Moray eels are found in both deep and shallow waters in tropical and sub-tropical regions. Although moray eels can be find in cooler waters occasionally, they tend to remain in the crevices deep in the ocean rather than venturing into shore. The largest populations of moray eels are found around tropical coral reefs where they are numerous different marine species found in large numbers.
There are around 200 different species of moray eel than can range in size from just 10cm long to nearly 2 meters in length. Despite their varying size and colour all moray eels are fairly similar in appearance with an elongated body, slightly flattened towards the tail. Moray eels also have large eyes and mouths which contain large teeth.
The moray eel is a relatively secretive animal, spending much of its time hiding in holes and crevices amongst the rocks and coral on the ocean floor. By spending the majority of their time hiding, moray eels are able to remain out of sight from predators and are also able to ambush any unsuspecting prey that passes.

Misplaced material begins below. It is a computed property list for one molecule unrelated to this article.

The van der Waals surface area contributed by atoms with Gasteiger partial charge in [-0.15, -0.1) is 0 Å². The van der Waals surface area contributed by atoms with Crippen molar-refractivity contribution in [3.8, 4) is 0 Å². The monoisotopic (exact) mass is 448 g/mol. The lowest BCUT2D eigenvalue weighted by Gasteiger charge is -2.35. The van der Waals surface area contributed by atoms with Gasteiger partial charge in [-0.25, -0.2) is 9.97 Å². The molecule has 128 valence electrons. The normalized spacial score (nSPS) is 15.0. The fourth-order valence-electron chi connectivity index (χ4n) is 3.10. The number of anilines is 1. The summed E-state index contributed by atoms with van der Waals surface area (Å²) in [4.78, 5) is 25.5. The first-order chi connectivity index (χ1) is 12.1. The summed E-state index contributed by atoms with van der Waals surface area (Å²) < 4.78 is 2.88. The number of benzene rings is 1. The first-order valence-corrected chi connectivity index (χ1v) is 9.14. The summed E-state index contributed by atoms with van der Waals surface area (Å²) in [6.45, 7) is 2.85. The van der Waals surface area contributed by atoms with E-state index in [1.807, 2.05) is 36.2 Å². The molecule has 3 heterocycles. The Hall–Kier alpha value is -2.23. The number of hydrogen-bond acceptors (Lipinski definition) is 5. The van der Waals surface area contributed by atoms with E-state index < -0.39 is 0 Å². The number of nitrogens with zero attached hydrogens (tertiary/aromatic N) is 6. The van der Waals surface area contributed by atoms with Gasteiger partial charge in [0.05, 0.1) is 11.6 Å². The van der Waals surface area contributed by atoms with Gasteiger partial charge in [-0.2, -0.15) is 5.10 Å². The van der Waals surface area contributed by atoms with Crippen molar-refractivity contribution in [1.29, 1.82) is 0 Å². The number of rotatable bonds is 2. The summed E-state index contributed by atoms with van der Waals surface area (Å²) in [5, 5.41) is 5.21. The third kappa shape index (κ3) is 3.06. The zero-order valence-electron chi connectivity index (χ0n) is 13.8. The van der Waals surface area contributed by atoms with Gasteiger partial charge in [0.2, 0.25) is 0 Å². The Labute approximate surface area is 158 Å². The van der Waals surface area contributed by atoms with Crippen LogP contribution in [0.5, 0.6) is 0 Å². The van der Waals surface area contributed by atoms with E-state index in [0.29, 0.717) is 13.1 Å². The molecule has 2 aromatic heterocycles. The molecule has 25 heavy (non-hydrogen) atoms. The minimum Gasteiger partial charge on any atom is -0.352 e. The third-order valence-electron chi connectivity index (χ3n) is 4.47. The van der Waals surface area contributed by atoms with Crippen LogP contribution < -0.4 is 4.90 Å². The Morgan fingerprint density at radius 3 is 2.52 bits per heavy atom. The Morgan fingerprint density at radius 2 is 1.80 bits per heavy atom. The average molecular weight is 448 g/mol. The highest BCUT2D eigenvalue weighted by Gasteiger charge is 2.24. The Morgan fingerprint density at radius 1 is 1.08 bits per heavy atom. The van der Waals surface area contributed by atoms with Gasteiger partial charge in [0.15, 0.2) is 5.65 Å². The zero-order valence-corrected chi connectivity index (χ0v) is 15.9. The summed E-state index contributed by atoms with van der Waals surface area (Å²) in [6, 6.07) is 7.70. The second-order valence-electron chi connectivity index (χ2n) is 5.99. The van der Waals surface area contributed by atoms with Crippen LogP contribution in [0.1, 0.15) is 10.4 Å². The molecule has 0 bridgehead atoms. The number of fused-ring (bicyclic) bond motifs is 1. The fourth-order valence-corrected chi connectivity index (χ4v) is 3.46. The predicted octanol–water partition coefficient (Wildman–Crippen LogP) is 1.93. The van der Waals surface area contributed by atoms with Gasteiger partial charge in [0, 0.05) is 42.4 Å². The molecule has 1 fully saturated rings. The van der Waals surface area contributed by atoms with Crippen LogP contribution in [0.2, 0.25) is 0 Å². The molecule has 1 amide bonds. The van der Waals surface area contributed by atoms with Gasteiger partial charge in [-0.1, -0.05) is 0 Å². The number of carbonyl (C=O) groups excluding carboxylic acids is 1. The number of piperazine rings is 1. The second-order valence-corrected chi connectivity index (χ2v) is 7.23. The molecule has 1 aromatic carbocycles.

Like many other large fish, the moray eel is a carnivorous animal surviving on a diet that consists of only meat. Fish, molluscs including squid and cuttlefish and crustaceans such as crabs are the main source of food for the moray eel.
The moray eel is often one of the most dominant predators within its environment but moray eels are hunting by some other animals including other large fish like grouper and barracuda, sharks and humans.
Moray eels tend to mate when the water is warmest towards the end of the summer. Moray eel fertilisation is oviparous, meaning that eggs and sperm are fertilised outside of the womb, in the surrounding water, which is known as spawning. More than 10,000 eggs can be released at a time, which develop into larvae and become part of the plankton. It can take up to year for the moray eel larvae to have grown big enough to swim down to the ocean floor to join the community below.